The U.S. dollar is under pressure today against the euro following the release of yesterday’s Fed Minutes from the U.S. Central Bank’s September policy meeting that showed a few participants attending the Fed’s meeting were reluctant to make additional increases in the federal funds interest rate this year until inflation gains further strength and moves closer to the Fed’s 2 percent inflation target.
Total U.S. consumer prices, as measured by the PCE price index, increased nearly 1.5 percent over the 12 months ending in July.
Core PCE price inflation, excluding food and energy prices, was also nearly 1.5 percent over the same period.
“A few participants thought that additional increases in the federal funds rate should be deferred until incoming information confirmed that the low readings on inflation this year were not likely to persist and that inflation was clearly on a path toward the Committee’s symmetric 2 percent objective over the medium term,” according to the Fed minutes.
In another section of the Fed Minutes, it was noted that many participants expressed concerns about the influence of developments that could keep inflation persistently low:
“many participants expressed concern that the low inflation readings this year might reflect not only transitory factors, but also the influence of developments that could prove more persistent, and it was noted that some patience in removing policy accommodation while assessing trends in inflation was warranted.”
The Fed minutes revealed that only limited data related to the economic effects of Hurricanes Harvey and Irma were available at the time of the meeting, but it appeared likely that the negative effects would restrain national economic activity only in the near term.
Repeal Of “Clean Power Plan”
On Tuesday U.S. Environmental Protection Agency (EPA) Administrator Scott Pruitt issued a notice of proposed rulemaking to repeal the Clean Power Plan that the Obama administration endorsed to help combat global warming.
In June 2014 the EPA proposed the Clean Power Plan which was intended to reduce carbon dioxide emissions from electrical power generation by 32 percent by 2030, relative to 2005 levels, reducing emissions from coal burning coal plants, and expand the use of renewable energy and energy conservation.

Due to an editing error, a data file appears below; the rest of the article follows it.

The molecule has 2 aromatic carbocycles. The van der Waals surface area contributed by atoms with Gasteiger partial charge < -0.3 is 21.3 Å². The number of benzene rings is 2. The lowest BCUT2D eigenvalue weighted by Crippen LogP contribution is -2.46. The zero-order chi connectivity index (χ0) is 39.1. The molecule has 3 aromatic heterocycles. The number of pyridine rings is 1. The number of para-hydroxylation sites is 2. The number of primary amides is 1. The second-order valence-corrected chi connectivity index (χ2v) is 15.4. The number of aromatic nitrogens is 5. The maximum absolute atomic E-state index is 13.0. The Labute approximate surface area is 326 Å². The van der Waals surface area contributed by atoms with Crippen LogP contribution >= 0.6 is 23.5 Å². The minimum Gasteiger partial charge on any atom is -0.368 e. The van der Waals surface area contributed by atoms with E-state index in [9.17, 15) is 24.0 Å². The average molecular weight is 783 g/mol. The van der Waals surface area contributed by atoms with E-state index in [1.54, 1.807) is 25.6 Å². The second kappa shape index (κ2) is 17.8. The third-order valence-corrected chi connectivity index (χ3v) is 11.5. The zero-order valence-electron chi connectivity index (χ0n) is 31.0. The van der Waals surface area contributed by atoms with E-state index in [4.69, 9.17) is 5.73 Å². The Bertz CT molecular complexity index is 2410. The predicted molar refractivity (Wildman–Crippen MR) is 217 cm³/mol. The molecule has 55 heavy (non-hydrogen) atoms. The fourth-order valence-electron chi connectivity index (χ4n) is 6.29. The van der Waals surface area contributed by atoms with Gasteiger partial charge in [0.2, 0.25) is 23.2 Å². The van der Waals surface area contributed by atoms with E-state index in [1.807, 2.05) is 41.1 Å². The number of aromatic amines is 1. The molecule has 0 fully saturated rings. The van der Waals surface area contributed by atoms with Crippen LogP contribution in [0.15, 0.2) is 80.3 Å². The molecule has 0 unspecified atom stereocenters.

On March 28, 2017 President Trump signed an executive order to review the Clean Power Plan.
On October 10, 2017 EPA Administrator Scott Pruitt, a climate change denier, signed a rule that officially repeals the Clean Power Plan before it even became adopted.
“With this action, the Trump administration is respecting states’ role and reinstating transparency into how we protect our environment,” said Administrator Pruitt.
President Trump has pledged to support the fossil fuel industry which includes the coal and oil industry.
Coal remains one of the worst toxic pollutants in the air and is ranked as the nation’s top source of carbon dioxide (CO2) emissions.
Michael Brune, Sierra Club’s Executive Director criticized EPA Director Scott Pruitt’s decision in a released statement:
“Carefully developed during the Obama administration as a way to limit carbon pollution from power plants, the Clean Power Plan is a centerpiece of our nation’s climate policy. Pruitt, though, claims that because the plan demands clean air, it is effectively picking winners and losers in the energy market. After all, if the goal is clean air, then dirty fuels can’t compete because they’re, well, dirty.”
According to Oil Change International, a new report shows that U.S. taxpayers continue to pay for more than $20 billion in fossil fuel subsidies each year.
The analysis from Oil Change International covers “tax incentives, credits, low royalty rates, and other government measures benefiting the oil, gas, and coal sectors.”
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